EOS has fallen to a series of yearly lows over the last couple of weeks, falling as low as $1.56 on Friday. However, it seems like traders were simply looking for the bottom, and a surge on Sunday has since carried EOS to 34% gains.
Over 46% of EOS trades came against USDT on Sunday, perhaps highlighting a readiness to exploit EOS’s current lows in the short-term game.
From Sunday morning’s starting price of $1.71, EOS climbed 22.8% in value over the day, peaking at $2.14 by the evening. The surge occurred while the overall trade volume for the broader market was in decline – a good sign in a bull market, but an ominous one in more bearish times.
That puts EOS on 34.6% gains over the weekend, although a fallback to the $2.05 range by time of writing and a sudden downturn by the general market suggests the volatility for the coin is not over yet.
Average trade volumes for EOS have been much higher in November and December than they were in the August-October period – a trend which has been seen generally across the board.
EOS was one of the top performers on Sunday, and despite being picked up for bargain prices, it may also be feeling the boon of recent noises coming out of Coinbase.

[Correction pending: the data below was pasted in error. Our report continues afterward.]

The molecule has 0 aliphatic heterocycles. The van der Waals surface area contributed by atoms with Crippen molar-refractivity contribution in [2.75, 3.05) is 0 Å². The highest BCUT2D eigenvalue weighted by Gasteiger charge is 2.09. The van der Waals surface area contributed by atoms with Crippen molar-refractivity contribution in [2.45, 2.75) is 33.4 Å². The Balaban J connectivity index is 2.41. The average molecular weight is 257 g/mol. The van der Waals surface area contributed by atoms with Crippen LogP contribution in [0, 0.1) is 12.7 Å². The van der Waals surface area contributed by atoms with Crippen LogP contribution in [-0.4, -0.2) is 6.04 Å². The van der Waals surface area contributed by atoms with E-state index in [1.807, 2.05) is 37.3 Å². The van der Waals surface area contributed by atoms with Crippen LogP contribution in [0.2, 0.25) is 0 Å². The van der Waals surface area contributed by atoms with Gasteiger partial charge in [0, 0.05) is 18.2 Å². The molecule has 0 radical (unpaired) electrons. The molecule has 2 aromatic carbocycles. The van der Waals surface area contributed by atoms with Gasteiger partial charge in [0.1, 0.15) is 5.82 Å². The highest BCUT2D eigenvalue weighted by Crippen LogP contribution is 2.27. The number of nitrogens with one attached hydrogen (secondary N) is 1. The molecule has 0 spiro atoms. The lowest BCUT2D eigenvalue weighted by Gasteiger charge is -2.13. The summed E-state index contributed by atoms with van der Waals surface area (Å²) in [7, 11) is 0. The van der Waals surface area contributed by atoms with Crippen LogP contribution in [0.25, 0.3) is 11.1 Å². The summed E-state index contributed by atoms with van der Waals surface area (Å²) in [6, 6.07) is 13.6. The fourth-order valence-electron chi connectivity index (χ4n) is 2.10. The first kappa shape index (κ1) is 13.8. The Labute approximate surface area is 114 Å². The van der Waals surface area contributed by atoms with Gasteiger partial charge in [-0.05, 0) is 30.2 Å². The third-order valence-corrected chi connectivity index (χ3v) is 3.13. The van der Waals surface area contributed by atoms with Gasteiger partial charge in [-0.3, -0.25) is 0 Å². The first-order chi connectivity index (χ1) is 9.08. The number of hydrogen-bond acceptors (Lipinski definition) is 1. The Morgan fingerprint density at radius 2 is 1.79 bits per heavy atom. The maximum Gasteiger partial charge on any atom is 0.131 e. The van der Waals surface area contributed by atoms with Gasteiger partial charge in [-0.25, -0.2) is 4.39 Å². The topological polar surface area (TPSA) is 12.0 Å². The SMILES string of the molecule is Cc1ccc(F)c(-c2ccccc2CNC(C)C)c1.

The exchange announced on Friday that EOS would be one of 31 coins and tokens up for consideration for listing on the platform – a number that was chiseled down to 27 following the listings of some ERC-20 tokens like Loom Network (LOOM), Civic (CVC), and Decentraland (MANA).
The move over the weekend bucks the trend for a coin which had its investors’ confidence shaken at the start of the month. CTO of EOS, Dan Larimer, triggered a round of confusion among coin holders when he announced plans to embark upon a new blockchain project – one which was feared would draw time and resources away from EOS.
The loss of value for the reigning king of the ICO was so out of sync with the rest of the market that at one point there was a 55% price swing between EOS and one of the other blockchains aiming to become the ‘Ethereum killer’, TRON (TRX).
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